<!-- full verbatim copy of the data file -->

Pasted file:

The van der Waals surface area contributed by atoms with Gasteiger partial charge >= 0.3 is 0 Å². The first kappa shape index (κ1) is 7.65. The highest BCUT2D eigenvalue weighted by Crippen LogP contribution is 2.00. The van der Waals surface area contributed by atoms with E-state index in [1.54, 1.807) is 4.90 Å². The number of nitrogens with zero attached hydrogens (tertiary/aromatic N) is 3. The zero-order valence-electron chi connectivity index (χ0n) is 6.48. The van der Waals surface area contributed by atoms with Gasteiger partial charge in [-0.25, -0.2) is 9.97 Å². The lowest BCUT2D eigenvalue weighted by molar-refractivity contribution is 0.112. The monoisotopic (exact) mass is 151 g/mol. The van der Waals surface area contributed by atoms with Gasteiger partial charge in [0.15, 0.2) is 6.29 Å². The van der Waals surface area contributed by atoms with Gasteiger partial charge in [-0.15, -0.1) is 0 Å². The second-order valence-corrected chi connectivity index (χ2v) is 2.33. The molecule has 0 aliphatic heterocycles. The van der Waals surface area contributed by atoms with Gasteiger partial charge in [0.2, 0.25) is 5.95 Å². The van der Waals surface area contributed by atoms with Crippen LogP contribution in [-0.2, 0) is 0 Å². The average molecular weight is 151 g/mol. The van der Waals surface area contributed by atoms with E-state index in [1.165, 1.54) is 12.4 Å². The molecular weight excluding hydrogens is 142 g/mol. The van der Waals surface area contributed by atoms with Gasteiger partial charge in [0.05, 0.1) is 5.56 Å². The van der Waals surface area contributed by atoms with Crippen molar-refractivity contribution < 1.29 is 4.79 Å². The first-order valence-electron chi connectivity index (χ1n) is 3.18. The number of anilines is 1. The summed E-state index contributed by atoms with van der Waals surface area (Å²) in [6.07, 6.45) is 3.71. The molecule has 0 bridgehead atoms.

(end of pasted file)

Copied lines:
The van der Waals surface area contributed by atoms with Gasteiger partial charge >= 0.3 is 0 Å². The first kappa shape index (κ1) is 7.65. The highest BCUT2D eigenvalue weighted by Crippen LogP contribution is 2.00. The van der Waals surface area contributed by atoms with E-state index in [1.54, 1.807) is 4.90 Å². The number of nitrogens with zero attached hydrogens (tertiary/aromatic N) is 3. The zero-order valence-electron chi connectivity index (χ0n) is 6.48. The van der Waals surface area contributed by atoms with Gasteiger partial charge in [-0.25, -0.2) is 9.97 Å². The lowest BCUT2D eigenvalue weighted by molar-refractivity contribution is 0.112. The monoisotopic (exact) mass is 151 g/mol. The van der Waals surface area contributed by atoms with Gasteiger partial charge in [0.15, 0.2) is 6.29 Å². The van der Waals surface area contributed by atoms with Gasteiger partial charge in [-0.15, -0.1) is 0 Å². The second-order valence-corrected chi connectivity index (χ2v) is 2.33. The molecule has 0 aliphatic heterocycles. The van der Waals surface area contributed by atoms with Gasteiger partial charge in [0.2, 0.25) is 5.95 Å². The van der Waals surface area contributed by atoms with Crippen LogP contribution in [-0.2, 0) is 0 Å². The average molecular weight is 151 g/mol. The van der Waals surface area contributed by atoms with E-state index in [1.165, 1.54) is 12.4 Å². The molecular weight excluding hydrogens is 142 g/mol. The van der Waals surface area contributed by atoms with Gasteiger partial charge in [0.05, 0.1) is 5.56 Å². The van der Waals surface area contributed by atoms with Crippen molar-refractivity contribution < 1.29 is 4.79 Å². The first-order valence-electron chi connectivity index (χ1n) is 3.18. The number of anilines is 1. The summed E-state index contributed by atoms with van der Waals surface area (Å²) in [6.07, 6.45) is 3.71. The molecule has 0 bridgehead atoms.